While the discovery of artificial light certainly has made us a more productive and efficient society, there is a dark side to light that many high achievers would do well to consider. According to the May, 2012 issue of Harvard Health Letter, the light that sets us aglow at night as we work well past "quitting time," check email, send texts, share information on social media sites, and flip through pages on e-readers puts us at risk for serious health problems, and this is especially true when it comes to types of light emitted by electronics and energy-efficient lightbulbs. According to the article, although blue wavelengths are beneficial during daylight hours because they boost our attention, reaction times, and mood, they can be quite disruptive to our health and well being at night, particularly in today's high-powered electronic age where screens rule—day and night.  
The average circadian cycle is twenty-four and a quarter hours, but it is daylight that keeps our internal clocks aligned with our environment. When we upset the balance with repeated exposure to light at night, it can throw our rhythm off and wreak havoc on our health. This effect has been demonstrated through numerous experiments showing that certain types of cancer (breast and prostate) are associated with night shift work and exposure to light at night. 
Although researchers are not yet certain exactly why night light exposure has such a negative impact, they believe it's at least partly related to the fact that exposure to light suppresses the secretion of melatonin, a hormone that affects circadian rhythms (some preliminary research suggests that lower melatonin levels may explain the association with cancer). In fact, one researcher, Professor Abraham Haim at the University of Haifa, believes that light at night is a carcinogenic environmental pollutant that will continue to negatively impact our health and well being until the world recognizes its harmful effects and makes important changes to how and when we use light.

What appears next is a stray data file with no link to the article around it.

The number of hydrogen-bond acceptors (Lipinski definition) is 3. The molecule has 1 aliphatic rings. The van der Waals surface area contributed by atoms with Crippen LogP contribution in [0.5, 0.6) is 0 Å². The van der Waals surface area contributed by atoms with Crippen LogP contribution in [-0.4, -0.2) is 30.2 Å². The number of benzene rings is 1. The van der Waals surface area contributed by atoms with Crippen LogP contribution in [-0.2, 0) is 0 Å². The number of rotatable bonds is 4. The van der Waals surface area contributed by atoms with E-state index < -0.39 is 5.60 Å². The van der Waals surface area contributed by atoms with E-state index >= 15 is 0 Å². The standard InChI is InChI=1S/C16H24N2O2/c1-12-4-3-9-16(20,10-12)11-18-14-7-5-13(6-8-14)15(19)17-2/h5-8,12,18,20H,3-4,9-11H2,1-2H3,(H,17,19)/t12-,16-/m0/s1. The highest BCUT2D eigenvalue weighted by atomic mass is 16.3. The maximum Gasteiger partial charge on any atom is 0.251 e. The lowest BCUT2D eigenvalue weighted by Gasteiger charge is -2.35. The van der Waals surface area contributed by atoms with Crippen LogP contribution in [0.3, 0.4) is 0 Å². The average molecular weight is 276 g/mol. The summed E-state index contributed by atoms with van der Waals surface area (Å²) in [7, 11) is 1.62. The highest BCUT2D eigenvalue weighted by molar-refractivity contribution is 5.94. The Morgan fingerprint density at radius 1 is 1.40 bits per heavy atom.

Harvard researchers also have found a possible link between disruptions in circadian rhythms and diabetes and obesity. When subjects were put on a schedule which gradually shifted their circadian rhythms, their blood sugar levels increased and their levels of leptin, a hormone that causes people to feel full after a meal, decreased. 
Furthermore, sleep experts have long contended that exposure to light at night interferes with sleep, and this view has found support from research. For example, a 2011 study published in the Endocrine Society's Journal of Clinical Endocrinology & Metabolism (JCEM) revealed that exposure to artificial light between sunset and bedtime strongly suppresses melatonin levels, which can negatively impact physiological processes that are regulated by melatonin including sleep, thermoregulation, blood pressure, and glucose levels.